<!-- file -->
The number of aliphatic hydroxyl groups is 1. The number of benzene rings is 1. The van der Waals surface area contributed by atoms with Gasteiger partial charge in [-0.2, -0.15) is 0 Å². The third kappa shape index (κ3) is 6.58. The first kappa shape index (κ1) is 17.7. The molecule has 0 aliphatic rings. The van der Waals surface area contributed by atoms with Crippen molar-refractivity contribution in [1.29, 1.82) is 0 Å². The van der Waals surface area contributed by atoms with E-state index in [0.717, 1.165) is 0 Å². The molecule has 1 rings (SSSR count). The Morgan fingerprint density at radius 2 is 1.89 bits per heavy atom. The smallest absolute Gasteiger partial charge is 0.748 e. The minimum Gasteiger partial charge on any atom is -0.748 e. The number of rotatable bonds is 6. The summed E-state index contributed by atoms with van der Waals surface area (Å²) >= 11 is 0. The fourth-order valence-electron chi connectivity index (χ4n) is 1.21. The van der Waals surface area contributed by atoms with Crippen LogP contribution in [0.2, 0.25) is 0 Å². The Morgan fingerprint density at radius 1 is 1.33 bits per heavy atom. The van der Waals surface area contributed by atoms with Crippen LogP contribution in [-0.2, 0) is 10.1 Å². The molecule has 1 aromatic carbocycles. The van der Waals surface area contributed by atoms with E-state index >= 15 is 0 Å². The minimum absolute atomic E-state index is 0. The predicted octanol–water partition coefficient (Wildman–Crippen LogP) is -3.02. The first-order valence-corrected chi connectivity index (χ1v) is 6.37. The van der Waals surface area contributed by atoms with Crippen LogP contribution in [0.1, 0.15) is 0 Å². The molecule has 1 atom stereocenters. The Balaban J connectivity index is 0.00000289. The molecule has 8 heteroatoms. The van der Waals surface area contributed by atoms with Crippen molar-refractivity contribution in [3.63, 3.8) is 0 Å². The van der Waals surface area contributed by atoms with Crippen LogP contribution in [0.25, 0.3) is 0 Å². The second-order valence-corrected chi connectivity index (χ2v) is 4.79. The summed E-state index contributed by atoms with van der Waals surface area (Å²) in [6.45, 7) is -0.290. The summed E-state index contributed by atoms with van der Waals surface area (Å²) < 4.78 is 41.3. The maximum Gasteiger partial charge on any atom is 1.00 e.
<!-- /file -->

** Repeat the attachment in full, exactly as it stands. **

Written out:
The number of aliphatic hydroxyl groups is 1. The number of benzene rings is 1. The van der Waals surface area contributed by atoms with Gasteiger partial charge in [-0.2, -0.15) is 0 Å². The third kappa shape index (κ3) is 6.58. The first kappa shape index (κ1) is 17.7. The molecule has 0 aliphatic rings. The van der Waals surface area contributed by atoms with Crippen molar-refractivity contribution in [1.29, 1.82) is 0 Å². The van der Waals surface area contributed by atoms with E-state index in [0.717, 1.165) is 0 Å². The molecule has 1 rings (SSSR count). The Morgan fingerprint density at radius 2 is 1.89 bits per heavy atom. The smallest absolute Gasteiger partial charge is 0.748 e. The minimum Gasteiger partial charge on any atom is -0.748 e. The number of rotatable bonds is 6. The summed E-state index contributed by atoms with van der Waals surface area (Å²) >= 11 is 0. The fourth-order valence-electron chi connectivity index (χ4n) is 1.21. The van der Waals surface area contributed by atoms with Crippen LogP contribution in [0.2, 0.25) is 0 Å². The Morgan fingerprint density at radius 1 is 1.33 bits per heavy atom. The van der Waals surface area contributed by atoms with Crippen LogP contribution in [-0.2, 0) is 10.1 Å². The molecule has 1 aromatic carbocycles. The van der Waals surface area contributed by atoms with E-state index >= 15 is 0 Å². The minimum absolute atomic E-state index is 0. The predicted octanol–water partition coefficient (Wildman–Crippen LogP) is -3.02. The first-order valence-corrected chi connectivity index (χ1v) is 6.37. The van der Waals surface area contributed by atoms with Crippen LogP contribution in [0.1, 0.15) is 0 Å². The molecule has 1 atom stereocenters. The Balaban J connectivity index is 0.00000289. The molecule has 8 heteroatoms. The van der Waals surface area contributed by atoms with Crippen molar-refractivity contribution in [3.63, 3.8) is 0 Å². The van der Waals surface area contributed by atoms with Crippen LogP contribution in [0.25, 0.3) is 0 Å². The second-order valence-corrected chi connectivity index (χ2v) is 4.79. The summed E-state index contributed by atoms with van der Waals surface area (Å²) in [6.45, 7) is -0.290. The summed E-state index contributed by atoms with van der Waals surface area (Å²) < 4.78 is 41.3. The maximum Gasteiger partial charge on any atom is 1.00 e.